with random payoﬀs. He might prefer a p2 that gives him $2 outright to a gamble, p1 ,

giving him $1 with probability 1/2 and $3.10 with probability 1/2. But if q is $5 for sure

and λ = 1/2, he might prefer λp1 + (1 − λ)q to λp2 + (1 − λ)q on the basis of larger expected

monetary reward, because the payoﬀ is random in either case.

Axiom A2 is more debatable. It is called the continuity axiom. Condition (4) says

that if p1 ≺ λq + (1 − λ)p2 when λ = 0, then it holds for λ suﬃciently close to 0. It might

not be true if q is some really horrible event like death. It is safe to assume that for most

people, p2 = $100 is strictly preferred to p1 = $1, which is strictly preferred to q = death.

Yet, would you ever prefer a gamble giving you death with probability λ and $100 with

probability 1 − λ, for some positive λ, to receiving $1 outright? If not, then condition (4)

is violated. However, people do not behave as if avoiding death is an overriding concern.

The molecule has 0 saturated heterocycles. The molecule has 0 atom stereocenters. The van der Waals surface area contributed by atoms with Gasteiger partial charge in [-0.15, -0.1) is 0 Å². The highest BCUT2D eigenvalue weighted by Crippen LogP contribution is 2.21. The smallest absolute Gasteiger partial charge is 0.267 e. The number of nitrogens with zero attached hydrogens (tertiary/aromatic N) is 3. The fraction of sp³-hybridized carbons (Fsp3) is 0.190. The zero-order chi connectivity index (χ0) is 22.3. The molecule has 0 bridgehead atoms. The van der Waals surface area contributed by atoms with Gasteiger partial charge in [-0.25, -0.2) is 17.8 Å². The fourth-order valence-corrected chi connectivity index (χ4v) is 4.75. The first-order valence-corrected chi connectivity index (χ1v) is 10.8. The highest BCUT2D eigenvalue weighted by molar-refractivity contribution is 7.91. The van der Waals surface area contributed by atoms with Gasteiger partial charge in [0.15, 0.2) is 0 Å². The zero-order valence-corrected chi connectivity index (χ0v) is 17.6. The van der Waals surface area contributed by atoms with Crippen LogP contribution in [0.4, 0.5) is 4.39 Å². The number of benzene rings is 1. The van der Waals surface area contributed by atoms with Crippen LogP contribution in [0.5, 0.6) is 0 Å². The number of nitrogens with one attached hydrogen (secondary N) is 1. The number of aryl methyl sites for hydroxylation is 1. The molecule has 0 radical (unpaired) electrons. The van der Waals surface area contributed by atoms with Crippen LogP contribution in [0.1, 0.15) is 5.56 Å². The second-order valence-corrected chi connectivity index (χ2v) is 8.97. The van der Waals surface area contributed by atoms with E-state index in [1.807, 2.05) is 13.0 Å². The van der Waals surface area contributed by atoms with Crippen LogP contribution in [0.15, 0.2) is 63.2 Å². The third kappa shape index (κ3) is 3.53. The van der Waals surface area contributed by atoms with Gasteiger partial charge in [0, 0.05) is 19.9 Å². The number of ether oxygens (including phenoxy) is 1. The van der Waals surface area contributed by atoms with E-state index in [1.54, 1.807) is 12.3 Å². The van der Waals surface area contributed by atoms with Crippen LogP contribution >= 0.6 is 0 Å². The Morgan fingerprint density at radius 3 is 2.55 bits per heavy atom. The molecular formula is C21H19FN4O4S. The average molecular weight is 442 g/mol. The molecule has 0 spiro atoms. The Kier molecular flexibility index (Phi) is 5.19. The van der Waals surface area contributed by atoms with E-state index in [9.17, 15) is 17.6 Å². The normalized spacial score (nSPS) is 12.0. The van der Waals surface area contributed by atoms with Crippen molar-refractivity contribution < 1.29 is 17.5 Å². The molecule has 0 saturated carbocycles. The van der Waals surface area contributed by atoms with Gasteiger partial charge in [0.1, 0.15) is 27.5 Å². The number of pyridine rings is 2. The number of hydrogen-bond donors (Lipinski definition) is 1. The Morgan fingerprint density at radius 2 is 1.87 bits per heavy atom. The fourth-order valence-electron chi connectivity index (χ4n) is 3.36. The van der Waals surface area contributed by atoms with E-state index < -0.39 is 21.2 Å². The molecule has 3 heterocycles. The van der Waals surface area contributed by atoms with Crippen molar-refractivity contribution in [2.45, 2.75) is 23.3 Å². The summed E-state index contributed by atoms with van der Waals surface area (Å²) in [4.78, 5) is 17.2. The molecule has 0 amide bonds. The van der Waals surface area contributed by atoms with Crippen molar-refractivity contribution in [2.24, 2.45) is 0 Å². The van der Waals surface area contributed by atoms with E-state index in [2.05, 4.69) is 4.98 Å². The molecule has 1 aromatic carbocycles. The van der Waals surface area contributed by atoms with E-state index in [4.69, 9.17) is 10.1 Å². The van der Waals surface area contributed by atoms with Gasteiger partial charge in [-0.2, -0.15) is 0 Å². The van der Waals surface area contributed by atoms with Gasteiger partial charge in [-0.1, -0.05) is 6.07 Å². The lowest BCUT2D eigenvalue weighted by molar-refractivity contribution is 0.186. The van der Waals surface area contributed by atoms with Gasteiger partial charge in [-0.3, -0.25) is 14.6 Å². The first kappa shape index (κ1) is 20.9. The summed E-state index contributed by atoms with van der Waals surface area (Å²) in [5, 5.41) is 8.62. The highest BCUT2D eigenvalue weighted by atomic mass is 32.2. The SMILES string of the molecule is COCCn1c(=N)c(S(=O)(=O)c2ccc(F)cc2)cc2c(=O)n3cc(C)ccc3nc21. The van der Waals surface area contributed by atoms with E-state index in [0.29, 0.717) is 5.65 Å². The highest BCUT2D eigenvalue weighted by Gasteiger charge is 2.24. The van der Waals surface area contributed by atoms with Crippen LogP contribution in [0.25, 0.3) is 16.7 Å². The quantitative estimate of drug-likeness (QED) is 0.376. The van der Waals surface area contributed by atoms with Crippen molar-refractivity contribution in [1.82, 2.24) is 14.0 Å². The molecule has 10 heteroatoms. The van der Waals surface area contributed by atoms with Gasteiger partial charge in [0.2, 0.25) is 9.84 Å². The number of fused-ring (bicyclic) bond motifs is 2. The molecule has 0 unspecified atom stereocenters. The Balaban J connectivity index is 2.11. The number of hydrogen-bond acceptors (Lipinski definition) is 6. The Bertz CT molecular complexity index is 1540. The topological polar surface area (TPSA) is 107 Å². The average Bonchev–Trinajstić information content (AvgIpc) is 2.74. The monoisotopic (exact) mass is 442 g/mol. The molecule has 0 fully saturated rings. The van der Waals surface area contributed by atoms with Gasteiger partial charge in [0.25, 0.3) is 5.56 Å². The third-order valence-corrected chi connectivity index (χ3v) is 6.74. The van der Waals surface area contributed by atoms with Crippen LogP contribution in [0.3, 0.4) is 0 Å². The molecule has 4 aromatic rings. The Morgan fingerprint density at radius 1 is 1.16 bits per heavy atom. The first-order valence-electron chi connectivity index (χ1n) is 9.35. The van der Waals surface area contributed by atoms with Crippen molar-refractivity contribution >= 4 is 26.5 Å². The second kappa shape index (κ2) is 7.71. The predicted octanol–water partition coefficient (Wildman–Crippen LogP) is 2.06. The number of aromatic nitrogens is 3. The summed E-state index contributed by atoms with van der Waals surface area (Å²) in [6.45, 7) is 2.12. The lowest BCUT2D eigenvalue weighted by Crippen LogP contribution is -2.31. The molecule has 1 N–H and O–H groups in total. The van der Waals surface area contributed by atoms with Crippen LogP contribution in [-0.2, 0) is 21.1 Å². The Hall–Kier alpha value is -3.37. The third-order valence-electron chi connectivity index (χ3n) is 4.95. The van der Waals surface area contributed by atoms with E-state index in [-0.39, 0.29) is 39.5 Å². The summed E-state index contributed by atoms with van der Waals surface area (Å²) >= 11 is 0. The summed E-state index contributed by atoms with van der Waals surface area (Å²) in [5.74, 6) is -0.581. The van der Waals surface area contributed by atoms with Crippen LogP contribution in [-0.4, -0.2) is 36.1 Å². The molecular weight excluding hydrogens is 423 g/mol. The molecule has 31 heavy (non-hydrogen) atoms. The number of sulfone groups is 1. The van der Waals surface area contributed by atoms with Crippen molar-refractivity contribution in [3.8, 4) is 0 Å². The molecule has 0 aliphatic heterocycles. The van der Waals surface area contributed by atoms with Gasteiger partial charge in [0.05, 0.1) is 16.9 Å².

They will drive on the freeway to get to the theater or the ballpark for entertainment, even

though they have increased the probability of death (by a very small amount) by doing so.

At any rate, Axiom A2 implies that there is no payoﬀ inﬁnitely less desirable or inﬁnitely

more desirable than any other payoﬀ.

utility, u, deﬁned on P that satisﬁes (2). Furthermore, u is uniquely determined up to

change of location and scale.

If a utility u(P ) satisﬁes (2), then for arbitrary real numbers a and b > 0, the utility

û(P ) = a + bu(P ) also satisﬁes (2). Thus the uniqueness of u up to change of location and

scale the strongest uniqueness that can be obtained.

For a proof see Blackwell and Girshick and for extensions see Fishburn. The proof is

constructive. We may choose p and q in P ∗ arbitrarily, say p ≺ q, and deﬁne u(p) = 0 and

A–3

u(q) = 1. This merely ﬁxes the location and scale. Then for any p such that p ≺ p ≺ q,

we may deﬁne u(p ) = glb{λ : p ≺ λq + (1 − λ)p}. For p not preferenced between p

and q, u(p ) may be deﬁned by extrapolation. For example, if p ≺ q ≺ p , we ﬁrst ﬁnd